Though these recommendations do not specifically address the issue of individuals deprived of their liberty for their responsibility in crimes against humanity and other grave human rights violations, the IACHR published Resolution No. 1/2020 on April 10, which does address this situation. The IACHR reiterates that member-states should adopt urgent measures to protect individuals deprived of liberty in the current context of COVID-19 but notes that regarding individuals convicted of serious human rights violations, member-states must take into account inter-American standards:
In the case of people convicted of serious violations of human rights and crimes against humanity, taking into account the legal rights affected, the seriousness of the facts and the obligation of the States to punish those responsible for such violations, such evaluations require a more stringent analysis and requirements, adhering to the principle of proportionality and applicable inter-American standards.
Nevertheless, like Fisher, defense lawyers and families of convicted war criminals around the region are using the March 31 press release to seek the release of their clients and/or family members, obviating the April 10 Resolution thta qualifies these recommendations in cases of individuals convicted of war crimes or serious human rights violations.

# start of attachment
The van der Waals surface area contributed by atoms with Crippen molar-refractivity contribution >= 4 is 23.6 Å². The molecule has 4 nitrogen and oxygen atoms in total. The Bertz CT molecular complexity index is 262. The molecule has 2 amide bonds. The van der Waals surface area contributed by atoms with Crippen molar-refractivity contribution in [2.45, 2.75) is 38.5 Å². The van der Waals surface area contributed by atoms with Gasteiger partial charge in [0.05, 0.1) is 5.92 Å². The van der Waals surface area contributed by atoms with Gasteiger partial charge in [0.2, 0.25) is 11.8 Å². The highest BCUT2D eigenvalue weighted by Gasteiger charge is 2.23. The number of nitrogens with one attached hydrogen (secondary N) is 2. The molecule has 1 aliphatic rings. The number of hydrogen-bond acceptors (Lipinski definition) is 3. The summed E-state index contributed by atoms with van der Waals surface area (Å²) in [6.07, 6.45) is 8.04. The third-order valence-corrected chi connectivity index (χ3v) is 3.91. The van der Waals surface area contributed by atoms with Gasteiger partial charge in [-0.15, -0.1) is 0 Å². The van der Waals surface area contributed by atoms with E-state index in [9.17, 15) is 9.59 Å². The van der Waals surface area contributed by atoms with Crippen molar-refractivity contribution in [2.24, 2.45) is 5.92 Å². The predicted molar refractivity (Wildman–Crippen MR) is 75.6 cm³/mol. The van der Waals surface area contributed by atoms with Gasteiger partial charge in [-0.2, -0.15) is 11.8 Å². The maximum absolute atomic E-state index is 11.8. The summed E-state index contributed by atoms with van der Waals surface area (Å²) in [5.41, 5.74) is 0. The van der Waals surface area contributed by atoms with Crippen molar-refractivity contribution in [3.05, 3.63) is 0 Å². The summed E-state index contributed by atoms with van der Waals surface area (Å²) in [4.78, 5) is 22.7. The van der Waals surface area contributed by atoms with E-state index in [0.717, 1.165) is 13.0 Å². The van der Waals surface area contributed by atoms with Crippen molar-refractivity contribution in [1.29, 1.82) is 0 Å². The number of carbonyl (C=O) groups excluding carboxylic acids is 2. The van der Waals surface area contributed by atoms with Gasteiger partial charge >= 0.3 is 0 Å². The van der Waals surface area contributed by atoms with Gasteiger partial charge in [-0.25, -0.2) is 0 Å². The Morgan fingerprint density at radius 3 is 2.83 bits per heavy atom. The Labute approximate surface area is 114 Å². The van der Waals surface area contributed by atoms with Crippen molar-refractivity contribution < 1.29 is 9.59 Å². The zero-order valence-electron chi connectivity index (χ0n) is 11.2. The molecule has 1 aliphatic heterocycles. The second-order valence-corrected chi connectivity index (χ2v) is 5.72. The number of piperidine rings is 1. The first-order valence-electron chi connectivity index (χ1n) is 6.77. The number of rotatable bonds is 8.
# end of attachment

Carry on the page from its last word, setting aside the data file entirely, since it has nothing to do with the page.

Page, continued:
In addition, while Fisher cites one court decision in Argentina allowing convicted war criminals to serve out their prison term under house arrest, several other courts in Argentina have rejected similar requests. As of April 10, according to La Nación, more than 100 convicted war criminals have requested the courts to allow them to finish their prison terms under house arrest. The courts have rejected 41 of these requests, while granting it in 17 cases.
Elsewhere in Latin America convicted war criminals are similarly seeking such benefits in the context of the COVID-19 crisis. In Chile, President Piñera expressed support for a legislative bill promoted by right-wing legislators that would include 115 convicted war criminals among those who would be freed because of their age in the context of the COVID-19 crisis. However, after being rebuked by public opinion, Piñera backtracked, signing into law legislation that would allow convicted criminals over the of 75 to serve out their terms under house arrest, but explicitly excludes war criminals from this benefit. Members of Piñera’s party have challenged the law’s constitutionality, saying it violates “equality before the law.”
In Peru, Keiko Fujimori, daughter of former President Alberto Fujimori, has called on President Martín Vizcarra to release her father from prison, saying that there is a “great risk to his life” in the context of the coronavirus pandemic. Fujimori, 82, is serving a 25-year sentence as the intellectual author of a series of human rights violations, including the 1991 Barrios Altos massacre and the 1992 forced disappearance of nine students and a professor from the La Cantuta University. He is the sole prisoner in a special forces police base east of Lima, which was built especially for him. President Vizcarra has not made a public statement regarding this request.
Jo-Marie Burt is an Associate Professor of Political Science and Latin American Studies at George Mason University. She is also a Senior Fellow at the Washington Office on Latin America (WOLA). Paulo Estrada is a human rights activist, archaeology student at San Carlos University, and civil party in the Military Diary case.